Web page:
- The U.S. Pledged $48.6 million for Kyrgyzstan at the international conference in Bishkek Tuesday. "Or contribution will go towards funding community-defined projects, small infrastructure projects, addressing food shortages, strengthening democratic processes and institutions, assistance for internally displaced people, help with supplies such as fertilizers, fuel and other things that contribute to the fall harvest in the Kyrgyz Republic, additional shelter and resettlement assistance, and other such support," Crowley said,
- Assistant Secretary Johnnie Carson and the U.S. ambassador to the African Union Michael Battle are in Kampala for the semi-annual AU conference. For the U.S., the number one agenda item is the deteriorating situation in Somalia. "Somalia needs action on the part of the international community to help strengthen the Djibouti Peace Process and AMISOM," Crowley said.
- Dawn L. McCall has been named the coordinator of the Bureau of International Information Programs. "IIP, as we call it, is a core element of our communication strategy to be able to communicate effectively with foreign populations around the world," said Crowley.
Josh Rogin covers national security and foreign policy and writes the daily Web column The Cable. His column appears bi-weekly in the print edition of The Washington Post. He can be reached for comments or tips at email@example.com.
Previously, Josh covered defense and foreign policy as a staff writer for Congressional Quarterly, writing extensively on Iraq, Afghanistan, Guantánamo Bay, U.S.-Asia relations, defense budgeting and appropriations, and the defense lobbying and contracting industries. Prior to that, he covered military modernization, cyber warfare, space, and missile defense for Federal Computer Week Magazine. He has also served as Pentagon Staff Reporter for the Asahi Shimbun, Japan's leading daily newspaper, in its Washington, D.C., bureau, where he reported on U.S.-Japan relations, Chinese military modernization, the North Korean nuclear crisis, and more.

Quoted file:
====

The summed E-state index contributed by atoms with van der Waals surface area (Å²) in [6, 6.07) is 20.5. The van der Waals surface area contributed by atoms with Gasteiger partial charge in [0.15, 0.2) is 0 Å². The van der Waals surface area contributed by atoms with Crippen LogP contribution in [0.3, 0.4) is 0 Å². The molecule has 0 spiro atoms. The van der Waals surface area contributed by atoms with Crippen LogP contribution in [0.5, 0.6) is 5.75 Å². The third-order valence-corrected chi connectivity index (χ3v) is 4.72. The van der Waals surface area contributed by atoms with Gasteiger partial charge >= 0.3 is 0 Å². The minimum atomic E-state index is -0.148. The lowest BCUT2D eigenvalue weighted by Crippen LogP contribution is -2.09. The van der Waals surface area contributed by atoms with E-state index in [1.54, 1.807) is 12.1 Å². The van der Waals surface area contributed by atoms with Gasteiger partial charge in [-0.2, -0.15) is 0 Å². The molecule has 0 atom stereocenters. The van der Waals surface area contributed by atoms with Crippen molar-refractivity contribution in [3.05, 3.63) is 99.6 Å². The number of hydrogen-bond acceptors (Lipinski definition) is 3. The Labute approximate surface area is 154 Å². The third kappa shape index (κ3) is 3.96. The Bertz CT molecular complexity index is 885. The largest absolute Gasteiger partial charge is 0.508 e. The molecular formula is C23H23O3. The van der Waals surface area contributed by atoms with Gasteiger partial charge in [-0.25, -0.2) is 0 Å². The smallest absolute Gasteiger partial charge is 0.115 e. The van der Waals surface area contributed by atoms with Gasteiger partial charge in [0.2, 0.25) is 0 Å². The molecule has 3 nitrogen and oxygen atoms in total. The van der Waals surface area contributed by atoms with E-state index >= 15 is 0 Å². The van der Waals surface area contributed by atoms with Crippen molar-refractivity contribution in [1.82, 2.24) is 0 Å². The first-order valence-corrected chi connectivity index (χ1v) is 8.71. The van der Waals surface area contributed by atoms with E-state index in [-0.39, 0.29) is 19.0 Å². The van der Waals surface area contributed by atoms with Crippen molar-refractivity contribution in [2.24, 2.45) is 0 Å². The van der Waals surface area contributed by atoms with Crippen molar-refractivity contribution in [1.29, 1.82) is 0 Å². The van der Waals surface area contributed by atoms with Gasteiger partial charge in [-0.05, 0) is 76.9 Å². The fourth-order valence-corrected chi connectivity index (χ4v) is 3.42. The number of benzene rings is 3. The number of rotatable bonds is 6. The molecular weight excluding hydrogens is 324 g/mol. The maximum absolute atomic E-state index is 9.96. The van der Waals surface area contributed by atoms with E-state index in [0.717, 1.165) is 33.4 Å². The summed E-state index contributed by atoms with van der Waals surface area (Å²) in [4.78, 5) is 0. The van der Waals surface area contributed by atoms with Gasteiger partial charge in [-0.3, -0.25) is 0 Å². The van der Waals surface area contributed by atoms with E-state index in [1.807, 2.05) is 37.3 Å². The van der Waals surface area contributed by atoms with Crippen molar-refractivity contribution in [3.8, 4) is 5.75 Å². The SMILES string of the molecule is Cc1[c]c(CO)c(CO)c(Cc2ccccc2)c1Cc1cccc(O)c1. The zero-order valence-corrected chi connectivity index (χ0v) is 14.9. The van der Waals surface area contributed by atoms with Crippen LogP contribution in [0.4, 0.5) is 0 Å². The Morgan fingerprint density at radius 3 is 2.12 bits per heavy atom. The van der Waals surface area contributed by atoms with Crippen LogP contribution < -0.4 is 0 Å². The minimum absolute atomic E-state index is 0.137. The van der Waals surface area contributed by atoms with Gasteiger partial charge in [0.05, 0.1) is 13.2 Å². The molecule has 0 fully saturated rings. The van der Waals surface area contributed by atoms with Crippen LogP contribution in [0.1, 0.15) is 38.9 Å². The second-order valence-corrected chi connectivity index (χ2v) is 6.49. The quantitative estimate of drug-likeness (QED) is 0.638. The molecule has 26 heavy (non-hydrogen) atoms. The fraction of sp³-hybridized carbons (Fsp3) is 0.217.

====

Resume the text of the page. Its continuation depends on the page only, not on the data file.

A graduate of George Washington University's Elliott School of International Affairs, Josh lived in Yokohama, Japan, and studied at Tokyo's Sophia University. He speaks conversational Japanese and has reported from the region. He has also worked at the House International Relations Committee, the Embassy of Japan, and the Brookings Institution.
Josh's reporting has been featured on CNN, MSNBC, C-Span, CBS, ABC, NPR, WTOP, and several other outlets. He was a 2008-2009 National Press Foundation's Paul Miller Washington Reporting Fellow, 2009 military reporting fellow with the Knight Center for Specialized Journalism and the 2011 recipient of the InterAction Award for Excellence in International Reporting. He hails from Philadelphia and lives in Washington, D.C. Twitter: @joshrogin
More from Foreign Policy
Saudi-Iranian Détente Is a Wake-Up Call for America
The peace plan is a big deal—and it’s no accident that China brokered it.
The U.S.-Israel Relationship No Longer Makes Sense
If Israel and its supporters want the country to continue receiving U.S. largesse, they will need to come up with a new narrative.
Putin Is Trapped in the Sunk-Cost Fallacy of War
Moscow is grasping for meaning in a meaningless invasion.
How China’s Saudi-Iran Deal Can Serve U.S. Interests
And why there’s less to Beijing’s diplomatic breakthrough than meets the eye.
Scoop: Turkey and Hungary Not Invited to Biden’s Big Democracy Summit
Xi and Putin Have the Most Consequential Undeclared Alliance in the World
Skilled Migrants Aren’t Interested in Germany
Netanyahu’s Legal Crusade Is Sparking a Military Backlash in Israel
Iraqi Kurdistan’s House of Cards Is Collapsing